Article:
Not only is she a prominent part of Nrityagram but dancer Bijayini Satpathy has also chosen to live close to the gurukul for classical dance in Hessarghatta. Both these choices, she says, have defined her as a dancer.
“The beauty of the place, the generosity of the system, Gaurima [Protima Gauri, founder of Nrityagram] and especially [artistic director] Surupa were tremendous. I could almost see myself grow as a person and a dancer every moment,” Bijayini told The Hindu in an email interview.
“I understood my dance and what it meant to me for the first time. And that sense of fulfilment was everything I've wanted forever. I decided almost within the first two weeks of my being there, that if I was accepted (I wasn't sure as I was a borrowed dancer) that I would work at Nrityagram and build my home here.”
In the lap of nature
Curled up in the lap of nature, Nrityagram is what its founder Protima Gauri intended it to be — “a community of dancers in a forsaken place amidst nature”.
“When Nrityagram was built almost 22 years ago, it was more isolated. For 17 miles, till the eighth mile on NH4, there was only farm land and sometimes, village huts. To some of us who have lived at Nrityagram for a long time, that was the most beautiful stretch of a winding road amidst pure nature and rustic beauty. Gaurima used to say that she didn't have to look at the road for the speed breakers or steep bends to change gears or turn the steering wheel. They came at the right punctuations in the songs she would sing on that stretch,” said Bijayini
Training to the call of birds
A dancer's training at Nrityagram is modelled on the guru-shishya parampara, described Bijayini, which is a tradition where learning is holistic and a way of life.
The day starts with a walk and jog outside the gurukul.
“We walk 5 km to awaken our senses. We have noted about 65 bird species in and around Nrityagram, all at play in the early hours of the day. It is fun to quietly listen to their conversation and arguments and make meaning of it,” she said.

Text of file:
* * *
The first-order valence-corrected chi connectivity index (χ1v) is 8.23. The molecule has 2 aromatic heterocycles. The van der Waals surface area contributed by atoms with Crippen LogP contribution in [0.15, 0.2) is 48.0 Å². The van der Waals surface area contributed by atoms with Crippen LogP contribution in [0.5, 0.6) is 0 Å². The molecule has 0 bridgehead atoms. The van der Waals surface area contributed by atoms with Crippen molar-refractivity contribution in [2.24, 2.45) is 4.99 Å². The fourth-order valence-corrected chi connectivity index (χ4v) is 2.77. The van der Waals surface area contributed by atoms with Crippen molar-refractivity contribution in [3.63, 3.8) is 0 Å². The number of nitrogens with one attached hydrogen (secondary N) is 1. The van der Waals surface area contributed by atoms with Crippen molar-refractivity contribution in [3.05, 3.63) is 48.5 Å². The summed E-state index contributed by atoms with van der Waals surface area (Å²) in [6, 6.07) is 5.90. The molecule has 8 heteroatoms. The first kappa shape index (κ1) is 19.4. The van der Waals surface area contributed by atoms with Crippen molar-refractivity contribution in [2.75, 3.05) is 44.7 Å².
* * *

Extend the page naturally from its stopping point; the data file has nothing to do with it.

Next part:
Then, the dancers clean an assigned part of the gurukul.
A session of body conditioning is followed by breakfast and two hours of basic Odissi practice.
Students of Nrityagram also engage in active gardening. “Each of us has a big patch to look after, along with a gardener. We supervise what and how things grow on that patch,” she explained.
There is time for individual practice and theory class, followed by rehearsals and three-hour training for seniors who are taught dances from the performance repertoire.
“At Nrityagram, we have been encouraged from very early on to be research oriented. Having had ample time to think and analyse the dance form, we realised that Odissi, because of its reinvention in the post-Independence period, is a very young form of dance and had tremendous need and scope for further evolution. We have been invested in probing its 2,000-year-old history through the study of temple sculpture and dance scriptures,” Bijayini said.
“We have also trained in the Natyashastra and used that information to inform our work. Using all this knowledge, we have evolved a basic vocabulary that encompasses every possible movement quality that exists in Odissi dance and have also created new movements that speak the essence of Odissi, but help push the boundaries,” she said..
Most of this would not have been possible if not for the location. “Things are very different now. The city has inched too close, too fast and too densely for our liking, even if it means ‘prosperity' for the rural areas,” she said.
But, the ambience at Nrityagram was “less threatened” because of neighbouring government institutions that had hundreds of acres of land at their disposal. “That creates a perfect buffer for us from the sound, visual, air and other pollutions that city brings with it. That is why this is the most ideal location that Gaurima could have chosen,” said Bijayini.